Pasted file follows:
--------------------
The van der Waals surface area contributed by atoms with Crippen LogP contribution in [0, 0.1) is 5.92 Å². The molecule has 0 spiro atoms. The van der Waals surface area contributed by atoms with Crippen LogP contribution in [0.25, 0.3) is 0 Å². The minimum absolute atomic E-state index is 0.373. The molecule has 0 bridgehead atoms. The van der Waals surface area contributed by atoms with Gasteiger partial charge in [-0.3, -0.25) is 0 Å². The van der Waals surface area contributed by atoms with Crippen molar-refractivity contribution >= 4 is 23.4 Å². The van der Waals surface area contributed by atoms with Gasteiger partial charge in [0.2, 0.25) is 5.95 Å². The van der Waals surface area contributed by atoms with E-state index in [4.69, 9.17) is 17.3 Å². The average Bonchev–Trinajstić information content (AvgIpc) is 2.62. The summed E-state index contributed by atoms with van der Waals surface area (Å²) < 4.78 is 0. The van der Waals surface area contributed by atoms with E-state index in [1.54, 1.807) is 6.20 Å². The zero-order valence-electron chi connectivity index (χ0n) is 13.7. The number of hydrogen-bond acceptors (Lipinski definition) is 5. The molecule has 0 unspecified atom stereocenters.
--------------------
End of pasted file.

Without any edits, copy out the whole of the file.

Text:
The van der Waals surface area contributed by atoms with Crippen LogP contribution in [0, 0.1) is 5.92 Å². The molecule has 0 spiro atoms. The van der Waals surface area contributed by atoms with Crippen LogP contribution in [0.25, 0.3) is 0 Å². The minimum absolute atomic E-state index is 0.373. The molecule has 0 bridgehead atoms. The van der Waals surface area contributed by atoms with Gasteiger partial charge in [-0.3, -0.25) is 0 Å². The van der Waals surface area contributed by atoms with Crippen molar-refractivity contribution >= 4 is 23.4 Å². The van der Waals surface area contributed by atoms with Gasteiger partial charge in [0.2, 0.25) is 5.95 Å². The van der Waals surface area contributed by atoms with E-state index in [4.69, 9.17) is 17.3 Å². The average Bonchev–Trinajstić information content (AvgIpc) is 2.62. The summed E-state index contributed by atoms with van der Waals surface area (Å²) < 4.78 is 0. The van der Waals surface area contributed by atoms with E-state index in [1.54, 1.807) is 6.20 Å². The zero-order valence-electron chi connectivity index (χ0n) is 13.7. The number of hydrogen-bond acceptors (Lipinski definition) is 5. The molecule has 0 unspecified atom stereocenters.